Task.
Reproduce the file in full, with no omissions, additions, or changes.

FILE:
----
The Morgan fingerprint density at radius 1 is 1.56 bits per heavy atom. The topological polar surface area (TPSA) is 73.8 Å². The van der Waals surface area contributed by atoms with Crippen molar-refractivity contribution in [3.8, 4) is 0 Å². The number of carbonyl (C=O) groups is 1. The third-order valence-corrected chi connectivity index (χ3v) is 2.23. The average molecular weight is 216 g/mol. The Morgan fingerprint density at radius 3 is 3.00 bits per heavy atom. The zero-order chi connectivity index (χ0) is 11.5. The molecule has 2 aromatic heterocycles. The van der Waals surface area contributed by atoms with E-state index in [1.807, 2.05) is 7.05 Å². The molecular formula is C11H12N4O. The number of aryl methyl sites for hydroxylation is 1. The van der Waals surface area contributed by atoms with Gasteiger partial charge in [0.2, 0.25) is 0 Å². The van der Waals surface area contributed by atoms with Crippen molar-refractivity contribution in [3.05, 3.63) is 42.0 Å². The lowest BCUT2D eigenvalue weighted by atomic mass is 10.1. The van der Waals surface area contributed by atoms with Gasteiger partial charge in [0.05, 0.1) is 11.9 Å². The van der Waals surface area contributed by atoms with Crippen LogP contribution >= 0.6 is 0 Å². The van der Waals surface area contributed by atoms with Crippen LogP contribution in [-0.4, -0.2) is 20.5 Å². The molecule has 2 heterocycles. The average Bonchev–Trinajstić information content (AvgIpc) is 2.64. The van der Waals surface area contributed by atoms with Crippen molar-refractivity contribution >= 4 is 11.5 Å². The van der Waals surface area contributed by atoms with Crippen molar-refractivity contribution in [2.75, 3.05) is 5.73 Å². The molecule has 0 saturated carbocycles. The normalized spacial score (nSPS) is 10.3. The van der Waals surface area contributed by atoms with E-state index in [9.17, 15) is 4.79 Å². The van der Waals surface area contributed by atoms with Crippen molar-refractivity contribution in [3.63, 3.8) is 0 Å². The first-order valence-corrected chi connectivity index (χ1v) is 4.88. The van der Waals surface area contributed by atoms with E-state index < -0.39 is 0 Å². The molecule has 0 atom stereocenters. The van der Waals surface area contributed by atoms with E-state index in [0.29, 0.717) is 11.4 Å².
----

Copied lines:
The Morgan fingerprint density at radius 1 is 1.56 bits per heavy atom. The topological polar surface area (TPSA) is 73.8 Å². The van der Waals surface area contributed by atoms with Crippen molar-refractivity contribution in [3.8, 4) is 0 Å². The number of carbonyl (C=O) groups is 1. The third-order valence-corrected chi connectivity index (χ3v) is 2.23. The average molecular weight is 216 g/mol. The Morgan fingerprint density at radius 3 is 3.00 bits per heavy atom. The zero-order chi connectivity index (χ0) is 11.5. The molecule has 2 aromatic heterocycles. The van der Waals surface area contributed by atoms with E-state index in [1.807, 2.05) is 7.05 Å². The molecular formula is C11H12N4O. The number of aryl methyl sites for hydroxylation is 1. The van der Waals surface area contributed by atoms with Gasteiger partial charge in [0.2, 0.25) is 0 Å². The van der Waals surface area contributed by atoms with Crippen molar-refractivity contribution in [3.05, 3.63) is 42.0 Å². The lowest BCUT2D eigenvalue weighted by atomic mass is 10.1. The van der Waals surface area contributed by atoms with Gasteiger partial charge in [0.05, 0.1) is 11.9 Å². The van der Waals surface area contributed by atoms with Crippen LogP contribution >= 0.6 is 0 Å². The van der Waals surface area contributed by atoms with Crippen LogP contribution in [-0.4, -0.2) is 20.5 Å². The molecule has 2 heterocycles. The average Bonchev–Trinajstić information content (AvgIpc) is 2.64. The van der Waals surface area contributed by atoms with Crippen molar-refractivity contribution >= 4 is 11.5 Å². The van der Waals surface area contributed by atoms with Crippen molar-refractivity contribution in [2.75, 3.05) is 5.73 Å². The molecule has 0 saturated carbocycles. The normalized spacial score (nSPS) is 10.3. The van der Waals surface area contributed by atoms with E-state index in [9.17, 15) is 4.79 Å². The van der Waals surface area contributed by atoms with Crippen molar-refractivity contribution in [3.63, 3.8) is 0 Å². The first-order valence-corrected chi connectivity index (χ1v) is 4.88. The van der Waals surface area contributed by atoms with E-state index < -0.39 is 0 Å². The molecule has 0 atom stereocenters. The van der Waals surface area contributed by atoms with E-state index in [0.29, 0.717) is 11.4 Å².